The opening track “Different Colors” lays out the welcome mat for anyone who may be within earshot. “Come on lovers, come on haters, tonight we raise the fire. Cause if the people get to dancin’, they’ll forget about picking sides.” I wish it were that simple. “Sidekick,” “Work This Body” and “Aquaman” are the backbone of this album, but the song that shines brightest, perhaps to the surprise of even those who wrote it, is “Portugal.”

“I know everyone you know, you know everyone I know, our Venn Diagram’s are one circle.” When have you ever heard “Venn Diagram” worked into a song before? The answer is never. I believe that close to every song out there is written about relatable human experiences and emotions, but what makes those songs special is the presentation. “One summer turns into ten summers, one lover turns into ten others, but this memory is still with me.” I don’t care who you are, there is something you can relate to in that one line alone. “Portugal” was enough to put this album over the top, but the rest of the body of work in Walk the Moon’s sophomore release carried it into another stratosphere.

2. Weekend on the Rocks – Dave Matthews Band

Those who know me may be surprised by this; they may very well have expected The Central Park Concert, as it was the first album from this band that I heard. But this live album, showcasing highlights from their four-night stand at the famous Red Rocks Amphitheater, better encapsulates the wide range of sound of which DMB is capable. I challenge you to find a rhythm more complex than “The Stone,” or better drumming than what comes out of Carter Beauford on “You Never Know.” The pure deliciously evil guitar riff of “Halloween” absolutely scared the shit out of me the first time I heard it. But what really got me, what really set off my eternal love for this band, was “Pig.”

Never before had I heard such a powerful testament to love. This song is its own life force; it has a unique blend of sage advice (“don’t burn the day away”), sad reality (“all good things must come to an end sometimes”) and uplifting hymns (“all we need is the good light of love in here.”) The chorus induces chills to this day, and even though I’ve seen them 16 times I’ve only heard them play it once. Its lyrics encompass all human emotion, and takes us on a wonderful journey from the cloudiness of misery to the sunlight of letting love in. This song always picks me up if I’m having a bad day.

1. Born to Run – Bruce Springsteen & the E Street Band

Front to back, there is no better album that has ever been made. Devoid of any fat due to every note having been excruciatingly agonized over by the Boss, it takes the listener down a path of hopes and dreams, which happens to run parallel to a road of agony and heartbreak. There is no better summation of life, no more powerful poetry that exists in the musical realm than on this album. Every song is an introduction, an encouragement to sit down and take that ride through the trials and tribulations that no one except Bruce is more able to encapsulate.

We begin with “Thunder Road,” where Bruce implores upon the young Mary to join him as he pulls out of the town full of losers. “Tenth Avenue Freeze-Out” is about him trying to find his own way (“It seems like the whole world’s walkin’ pretty, and you can’t find the room to move”). “Night” is undoubtedly the happiest song on the album, with the faith in his machine to win that drag race. “Backstreets” takes us down memory lane, perhaps of a time before the character had really grown up, when a tale of unrequited love between him and Terry never advanced further than the beach at Stockton’s Wing. On the LP, this is where side one ends and the vinyl is flipped over to side two.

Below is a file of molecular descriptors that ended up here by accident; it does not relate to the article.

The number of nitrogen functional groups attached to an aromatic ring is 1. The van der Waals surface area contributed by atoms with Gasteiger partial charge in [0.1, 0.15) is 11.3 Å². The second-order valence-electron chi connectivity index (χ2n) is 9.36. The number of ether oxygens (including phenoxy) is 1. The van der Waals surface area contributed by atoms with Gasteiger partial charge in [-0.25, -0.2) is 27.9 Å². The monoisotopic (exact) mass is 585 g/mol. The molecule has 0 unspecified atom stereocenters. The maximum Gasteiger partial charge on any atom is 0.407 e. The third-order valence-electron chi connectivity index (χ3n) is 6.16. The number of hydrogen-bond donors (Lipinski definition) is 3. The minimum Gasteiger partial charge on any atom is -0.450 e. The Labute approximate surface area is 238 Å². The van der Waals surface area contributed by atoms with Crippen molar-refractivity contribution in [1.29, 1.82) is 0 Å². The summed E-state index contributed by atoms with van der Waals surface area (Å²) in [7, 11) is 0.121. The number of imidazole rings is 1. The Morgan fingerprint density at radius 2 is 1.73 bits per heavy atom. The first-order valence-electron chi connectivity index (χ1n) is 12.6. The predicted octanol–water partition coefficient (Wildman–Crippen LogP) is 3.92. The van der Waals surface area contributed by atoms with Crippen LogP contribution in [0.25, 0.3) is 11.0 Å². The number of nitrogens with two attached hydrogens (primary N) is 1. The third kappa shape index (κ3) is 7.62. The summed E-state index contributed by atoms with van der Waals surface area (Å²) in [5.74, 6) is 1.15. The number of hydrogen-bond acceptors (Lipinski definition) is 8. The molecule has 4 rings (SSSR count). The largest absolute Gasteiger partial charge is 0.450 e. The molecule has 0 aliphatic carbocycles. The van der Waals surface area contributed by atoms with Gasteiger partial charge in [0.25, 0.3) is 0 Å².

“Born to Run” is a behemoth. On the studio recording, there were something like four guitars and an entire damn string section played simultaneously to achieve the “wall of sound” inspired by Phil Spector. The hope and optimism of a brighter tomorrow is evident in the urgency of his voice. Wendy needs to decide, and she needs to decide right f****n’ now, if she’s going to go with him. He certainly makes a strong case. And even though he doesn’t know when they’re gonna get to that place they really wanna go, he knows it’ll be someday.

The love song on the album, “She’s the One,” may not be a love song at all, depending on how you interpret the lyrics. “The angel in her eyes that tells such desperate lies” can be simultaneously irresistible and conspicuous. “Meeting Across the River” is a fantastic mafia tale, fraught with danger and carelessness. It truly seems like the character doesn’t much worry about what might happen to him. Then we come to “Jungleland.”

This song is Bruce’s magnum opus. It is the finest work he’s ever done, and it should be; it took six months for him to get this one song just right. It feels like a combination of West Side Story and Mad Max is playing out as the Rat and the Barefoot Girl attempt to escape the Maximum Lawman. It’s unclear whether it was the Lawman or just his dreams that gunned the Rat down, but one thing is for sure: the Barefoot Girl seems to feel relief now that he is gone. A more powerful saxophone solo has never been played, and it’s enough to make a grown man cry. A better album wasn’t heard before, and hasn’t been heard since.

So there you have it. The 10 albums that my mind just could not handle the first time I heard them. I hope to make this a continuing series, maybe songs or live shows will be next. In the mean time, what were the albums that blew your mind? What collection of songs on a singular disc from a musician just left you stunned? Tell me in the comments section. And remember everyone, a single on the radio is usually not the best song on the album. Happy listening!

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One Response to The 10 Albums That Straight Up Blew My Mind

  1. Pingback: The 10 Most Fantastically Evil Songs Ever Created | The Claw